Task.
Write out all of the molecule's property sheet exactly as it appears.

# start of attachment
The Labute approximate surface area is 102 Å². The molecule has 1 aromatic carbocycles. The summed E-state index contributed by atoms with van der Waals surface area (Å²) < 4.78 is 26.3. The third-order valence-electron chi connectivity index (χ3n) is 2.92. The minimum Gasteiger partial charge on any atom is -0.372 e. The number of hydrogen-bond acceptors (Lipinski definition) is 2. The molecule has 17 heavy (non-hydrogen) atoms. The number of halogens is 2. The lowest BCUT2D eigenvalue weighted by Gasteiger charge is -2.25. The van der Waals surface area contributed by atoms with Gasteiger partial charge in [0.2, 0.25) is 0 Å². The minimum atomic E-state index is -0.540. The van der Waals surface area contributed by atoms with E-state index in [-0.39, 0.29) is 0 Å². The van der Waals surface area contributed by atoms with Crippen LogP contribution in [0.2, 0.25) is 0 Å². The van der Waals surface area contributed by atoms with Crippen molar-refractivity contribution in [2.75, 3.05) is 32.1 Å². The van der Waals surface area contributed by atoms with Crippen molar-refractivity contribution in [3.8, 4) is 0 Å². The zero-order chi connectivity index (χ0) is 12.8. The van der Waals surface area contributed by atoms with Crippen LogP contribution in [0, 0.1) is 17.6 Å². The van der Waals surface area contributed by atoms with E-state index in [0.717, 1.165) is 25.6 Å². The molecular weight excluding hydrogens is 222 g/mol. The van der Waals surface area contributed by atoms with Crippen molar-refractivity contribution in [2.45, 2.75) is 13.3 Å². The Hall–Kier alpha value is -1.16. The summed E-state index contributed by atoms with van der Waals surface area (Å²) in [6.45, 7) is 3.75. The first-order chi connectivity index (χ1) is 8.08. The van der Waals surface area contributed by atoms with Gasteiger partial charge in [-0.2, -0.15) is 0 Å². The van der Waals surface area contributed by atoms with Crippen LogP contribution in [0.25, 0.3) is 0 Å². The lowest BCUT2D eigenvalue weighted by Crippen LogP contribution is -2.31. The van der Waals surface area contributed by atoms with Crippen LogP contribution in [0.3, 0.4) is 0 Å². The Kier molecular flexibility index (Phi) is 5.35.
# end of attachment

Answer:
The Labute approximate surface area is 102 Å². The molecule has 1 aromatic carbocycles. The summed E-state index contributed by atoms with van der Waals surface area (Å²) < 4.78 is 26.3. The third-order valence-electron chi connectivity index (χ3n) is 2.92. The minimum Gasteiger partial charge on any atom is -0.372 e. The number of hydrogen-bond acceptors (Lipinski definition) is 2. The molecule has 17 heavy (non-hydrogen) atoms. The number of halogens is 2. The lowest BCUT2D eigenvalue weighted by Gasteiger charge is -2.25. The van der Waals surface area contributed by atoms with Gasteiger partial charge in [0.2, 0.25) is 0 Å². The minimum atomic E-state index is -0.540. The van der Waals surface area contributed by atoms with E-state index in [-0.39, 0.29) is 0 Å². The van der Waals surface area contributed by atoms with Crippen LogP contribution in [0.2, 0.25) is 0 Å². The van der Waals surface area contributed by atoms with Crippen molar-refractivity contribution in [2.75, 3.05) is 32.1 Å². The van der Waals surface area contributed by atoms with Crippen molar-refractivity contribution in [3.8, 4) is 0 Å². The zero-order chi connectivity index (χ0) is 12.8. The van der Waals surface area contributed by atoms with Crippen LogP contribution in [0, 0.1) is 17.6 Å². The van der Waals surface area contributed by atoms with E-state index in [0.717, 1.165) is 25.6 Å². The molecular weight excluding hydrogens is 222 g/mol. The van der Waals surface area contributed by atoms with Crippen molar-refractivity contribution in [2.45, 2.75) is 13.3 Å². The Hall–Kier alpha value is -1.16. The summed E-state index contributed by atoms with van der Waals surface area (Å²) in [6.45, 7) is 3.75. The first-order chi connectivity index (χ1) is 8.08. The van der Waals surface area contributed by atoms with Gasteiger partial charge in [-0.2, -0.15) is 0 Å². The van der Waals surface area contributed by atoms with Crippen LogP contribution in [0.25, 0.3) is 0 Å². The lowest BCUT2D eigenvalue weighted by Crippen LogP contribution is -2.31. The van der Waals surface area contributed by atoms with Crippen LogP contribution in [0.3, 0.4) is 0 Å². The Kier molecular flexibility index (Phi) is 5.35.